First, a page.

Live & Learn - Issue #1

I. Nonvampiric Man Learns He is Allergic to the Sun (while Vacationing in Florida)

This is what the rash from a sun allergy looks like.
I took precautions, I swear. In fact, it was the first thing I did when I went outside. I sprayed myself with some (apparently) shitty sunscreen and rubbed it all over my extremities. I covered my arms, my legs, my neck, my forehead, and even the tops of my ears. Then I walked from the sea-side condo my in-laws rent to downtown Venice, Florida. It took about 20 minutes to walk from A to B, and when I got there, it wasn’t even noon. Nevertheless, I got sunburn on my arms, legs, and neck. It wasn’t a big deal, or so I thought. Every summer, I manage to get a sunburn, and then my skin tans and I stop thinking about it because I no longer get burned. This time, something else happened. When I went outside the next day – the wife and I went kayaking on a river shockingly devoid of water -- I got even more sunburned even though I applied more sunscreen. I figured my skin would calm down as the day turned to evening and the sun was no longer so intense. Instead, the red, irritated areas on my arms, legs, and neck took on the appearance of a rash and I began to feel itchy all over. It was so uncomfortable, I wanted to tear my skin off.

Puzzled as to what the fuck might be happening to me, I went online and began hunting for information with search terms like “sun rash” and “itchy sunburn.” That’s when I learned there is something called a “sun allergy.” I thought only vampires and those bitten by them had problems being out in the sun, but it turns out us mortals may have to stay indoors during daylight hours too. The Mayo Clinic explains it this way.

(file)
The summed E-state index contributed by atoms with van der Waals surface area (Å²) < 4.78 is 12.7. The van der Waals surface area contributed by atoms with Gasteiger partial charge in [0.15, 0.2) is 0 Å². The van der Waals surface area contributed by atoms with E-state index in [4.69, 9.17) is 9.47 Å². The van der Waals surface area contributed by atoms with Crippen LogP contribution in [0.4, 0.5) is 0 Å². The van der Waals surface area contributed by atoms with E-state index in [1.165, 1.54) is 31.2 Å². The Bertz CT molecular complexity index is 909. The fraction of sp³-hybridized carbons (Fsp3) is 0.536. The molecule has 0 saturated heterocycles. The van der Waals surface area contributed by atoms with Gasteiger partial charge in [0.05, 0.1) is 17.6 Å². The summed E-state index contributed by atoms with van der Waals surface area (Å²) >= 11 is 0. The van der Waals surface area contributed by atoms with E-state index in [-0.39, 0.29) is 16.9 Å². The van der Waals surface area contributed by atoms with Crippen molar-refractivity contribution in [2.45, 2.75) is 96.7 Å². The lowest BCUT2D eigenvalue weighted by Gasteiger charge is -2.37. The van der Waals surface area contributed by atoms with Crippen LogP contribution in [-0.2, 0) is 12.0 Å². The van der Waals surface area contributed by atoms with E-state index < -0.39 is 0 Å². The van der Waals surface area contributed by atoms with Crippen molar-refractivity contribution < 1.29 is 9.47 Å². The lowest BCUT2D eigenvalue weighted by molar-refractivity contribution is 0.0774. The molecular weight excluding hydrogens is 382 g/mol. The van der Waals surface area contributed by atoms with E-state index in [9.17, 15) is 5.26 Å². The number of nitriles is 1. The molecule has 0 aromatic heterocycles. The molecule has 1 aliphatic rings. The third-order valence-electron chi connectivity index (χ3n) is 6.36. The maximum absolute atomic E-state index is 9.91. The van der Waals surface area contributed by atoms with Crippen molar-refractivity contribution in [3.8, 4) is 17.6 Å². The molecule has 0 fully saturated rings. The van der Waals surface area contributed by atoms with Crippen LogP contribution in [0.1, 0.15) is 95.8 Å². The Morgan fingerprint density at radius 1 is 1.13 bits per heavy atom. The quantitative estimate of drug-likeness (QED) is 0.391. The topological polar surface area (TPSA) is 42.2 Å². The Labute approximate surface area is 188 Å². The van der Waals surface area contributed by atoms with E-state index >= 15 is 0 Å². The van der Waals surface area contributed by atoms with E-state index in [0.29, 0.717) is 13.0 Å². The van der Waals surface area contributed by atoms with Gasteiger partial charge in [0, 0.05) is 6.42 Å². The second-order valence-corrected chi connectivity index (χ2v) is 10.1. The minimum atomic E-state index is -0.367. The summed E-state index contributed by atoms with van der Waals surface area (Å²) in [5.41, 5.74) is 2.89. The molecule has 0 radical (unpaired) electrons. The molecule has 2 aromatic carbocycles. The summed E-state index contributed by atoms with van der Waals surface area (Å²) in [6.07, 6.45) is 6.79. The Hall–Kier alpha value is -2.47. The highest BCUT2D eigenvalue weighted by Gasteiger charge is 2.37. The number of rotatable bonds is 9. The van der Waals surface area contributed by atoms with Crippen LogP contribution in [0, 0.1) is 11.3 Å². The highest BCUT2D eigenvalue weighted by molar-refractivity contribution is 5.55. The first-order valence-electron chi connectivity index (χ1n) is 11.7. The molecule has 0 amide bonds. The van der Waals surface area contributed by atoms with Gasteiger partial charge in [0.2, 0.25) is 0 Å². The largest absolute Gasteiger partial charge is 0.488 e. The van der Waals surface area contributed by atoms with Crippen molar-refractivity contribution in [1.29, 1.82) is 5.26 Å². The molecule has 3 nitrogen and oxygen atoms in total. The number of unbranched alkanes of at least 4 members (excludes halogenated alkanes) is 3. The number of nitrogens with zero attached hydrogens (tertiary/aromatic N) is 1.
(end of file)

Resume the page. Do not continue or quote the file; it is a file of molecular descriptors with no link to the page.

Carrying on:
Sun allergy is a broad term. It describes several conditions that cause an itchy rash to form on the skin after being in sunlight or other sources of ultraviolet (UV) radiation. Polymorphous light eruption is the most common form of sun allergy.

Some people have a hereditary type of sun allergy. Others develop symptoms only when triggered by another factor — such as taking medication or touching certain plants. Other types of sun-related reactions occur for reasons that are unclear.

Mild sun allergy may clear up without treatment. Severe rashes may be treated with steroid creams or pills.